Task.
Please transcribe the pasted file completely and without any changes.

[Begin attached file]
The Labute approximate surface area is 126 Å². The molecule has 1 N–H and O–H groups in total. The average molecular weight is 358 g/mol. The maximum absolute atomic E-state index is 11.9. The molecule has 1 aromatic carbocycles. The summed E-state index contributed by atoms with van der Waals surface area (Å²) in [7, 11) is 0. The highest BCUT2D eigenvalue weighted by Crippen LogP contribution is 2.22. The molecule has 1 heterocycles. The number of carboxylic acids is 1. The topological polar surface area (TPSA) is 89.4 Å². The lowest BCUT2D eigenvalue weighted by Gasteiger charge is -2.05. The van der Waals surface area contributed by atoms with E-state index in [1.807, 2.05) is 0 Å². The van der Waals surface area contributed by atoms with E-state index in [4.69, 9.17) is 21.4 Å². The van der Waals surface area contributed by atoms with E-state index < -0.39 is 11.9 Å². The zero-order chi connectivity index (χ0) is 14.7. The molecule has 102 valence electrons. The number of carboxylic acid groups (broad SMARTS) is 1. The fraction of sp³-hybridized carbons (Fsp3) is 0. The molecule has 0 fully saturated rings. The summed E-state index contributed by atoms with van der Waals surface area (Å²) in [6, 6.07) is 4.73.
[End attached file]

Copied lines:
The Labute approximate surface area is 126 Å². The molecule has 1 N–H and O–H groups in total. The average molecular weight is 358 g/mol. The maximum absolute atomic E-state index is 11.9. The molecule has 1 aromatic carbocycles. The summed E-state index contributed by atoms with van der Waals surface area (Å²) in [7, 11) is 0. The highest BCUT2D eigenvalue weighted by Crippen LogP contribution is 2.22. The molecule has 1 heterocycles. The number of carboxylic acids is 1. The topological polar surface area (TPSA) is 89.4 Å². The lowest BCUT2D eigenvalue weighted by Gasteiger charge is -2.05. The van der Waals surface area contributed by atoms with E-state index in [1.807, 2.05) is 0 Å². The van der Waals surface area contributed by atoms with E-state index in [4.69, 9.17) is 21.4 Å². The van der Waals surface area contributed by atoms with E-state index < -0.39 is 11.9 Å². The zero-order chi connectivity index (χ0) is 14.7. The molecule has 102 valence electrons. The number of carboxylic acid groups (broad SMARTS) is 1. The fraction of sp³-hybridized carbons (Fsp3) is 0. The molecule has 0 fully saturated rings. The summed E-state index contributed by atoms with van der Waals surface area (Å²) in [6, 6.07) is 4.73.